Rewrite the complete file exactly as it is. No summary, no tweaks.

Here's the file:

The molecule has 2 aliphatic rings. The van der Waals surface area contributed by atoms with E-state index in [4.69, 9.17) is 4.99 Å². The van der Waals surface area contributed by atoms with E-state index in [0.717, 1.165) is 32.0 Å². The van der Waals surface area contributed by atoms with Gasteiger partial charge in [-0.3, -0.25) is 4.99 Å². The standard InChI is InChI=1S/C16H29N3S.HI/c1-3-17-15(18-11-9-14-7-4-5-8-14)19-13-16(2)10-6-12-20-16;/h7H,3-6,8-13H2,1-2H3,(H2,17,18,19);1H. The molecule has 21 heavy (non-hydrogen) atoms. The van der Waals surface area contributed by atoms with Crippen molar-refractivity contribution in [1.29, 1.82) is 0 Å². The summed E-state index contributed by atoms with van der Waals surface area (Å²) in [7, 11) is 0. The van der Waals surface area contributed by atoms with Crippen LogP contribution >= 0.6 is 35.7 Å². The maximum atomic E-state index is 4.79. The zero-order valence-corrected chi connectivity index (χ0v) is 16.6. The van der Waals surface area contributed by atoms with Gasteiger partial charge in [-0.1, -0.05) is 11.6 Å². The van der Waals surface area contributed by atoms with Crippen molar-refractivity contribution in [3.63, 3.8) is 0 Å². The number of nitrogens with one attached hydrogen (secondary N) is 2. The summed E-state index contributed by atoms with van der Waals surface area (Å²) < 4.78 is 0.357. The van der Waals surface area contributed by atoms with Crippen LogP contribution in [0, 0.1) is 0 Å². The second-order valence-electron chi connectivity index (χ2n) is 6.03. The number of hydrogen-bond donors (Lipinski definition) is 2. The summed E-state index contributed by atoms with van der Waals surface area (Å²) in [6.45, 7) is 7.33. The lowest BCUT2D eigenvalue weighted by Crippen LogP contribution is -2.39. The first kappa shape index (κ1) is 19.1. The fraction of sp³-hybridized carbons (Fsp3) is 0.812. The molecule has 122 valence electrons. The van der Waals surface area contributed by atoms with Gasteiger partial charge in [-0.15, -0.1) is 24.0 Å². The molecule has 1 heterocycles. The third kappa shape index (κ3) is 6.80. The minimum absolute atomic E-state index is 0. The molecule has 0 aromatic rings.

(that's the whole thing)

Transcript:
The molecule has 2 aliphatic rings. The van der Waals surface area contributed by atoms with E-state index in [4.69, 9.17) is 4.99 Å². The van der Waals surface area contributed by atoms with E-state index in [0.717, 1.165) is 32.0 Å². The van der Waals surface area contributed by atoms with Gasteiger partial charge in [-0.3, -0.25) is 4.99 Å². The standard InChI is InChI=1S/C16H29N3S.HI/c1-3-17-15(18-11-9-14-7-4-5-8-14)19-13-16(2)10-6-12-20-16;/h7H,3-6,8-13H2,1-2H3,(H2,17,18,19);1H. The molecule has 21 heavy (non-hydrogen) atoms. The van der Waals surface area contributed by atoms with Crippen molar-refractivity contribution in [1.29, 1.82) is 0 Å². The summed E-state index contributed by atoms with van der Waals surface area (Å²) in [7, 11) is 0. The van der Waals surface area contributed by atoms with Crippen LogP contribution >= 0.6 is 35.7 Å². The maximum atomic E-state index is 4.79. The zero-order valence-corrected chi connectivity index (χ0v) is 16.6. The van der Waals surface area contributed by atoms with Gasteiger partial charge in [-0.1, -0.05) is 11.6 Å². The van der Waals surface area contributed by atoms with Crippen molar-refractivity contribution in [3.63, 3.8) is 0 Å². The number of nitrogens with one attached hydrogen (secondary N) is 2. The summed E-state index contributed by atoms with van der Waals surface area (Å²) < 4.78 is 0.357. The van der Waals surface area contributed by atoms with Crippen LogP contribution in [0, 0.1) is 0 Å². The second-order valence-electron chi connectivity index (χ2n) is 6.03. The number of hydrogen-bond donors (Lipinski definition) is 2. The summed E-state index contributed by atoms with van der Waals surface area (Å²) in [6.45, 7) is 7.33. The lowest BCUT2D eigenvalue weighted by Crippen LogP contribution is -2.39. The first kappa shape index (κ1) is 19.1. The fraction of sp³-hybridized carbons (Fsp3) is 0.812. The molecule has 122 valence electrons. The van der Waals surface area contributed by atoms with Gasteiger partial charge in [-0.15, -0.1) is 24.0 Å². The molecule has 1 heterocycles. The third kappa shape index (κ3) is 6.80. The minimum absolute atomic E-state index is 0. The molecule has 0 aromatic rings.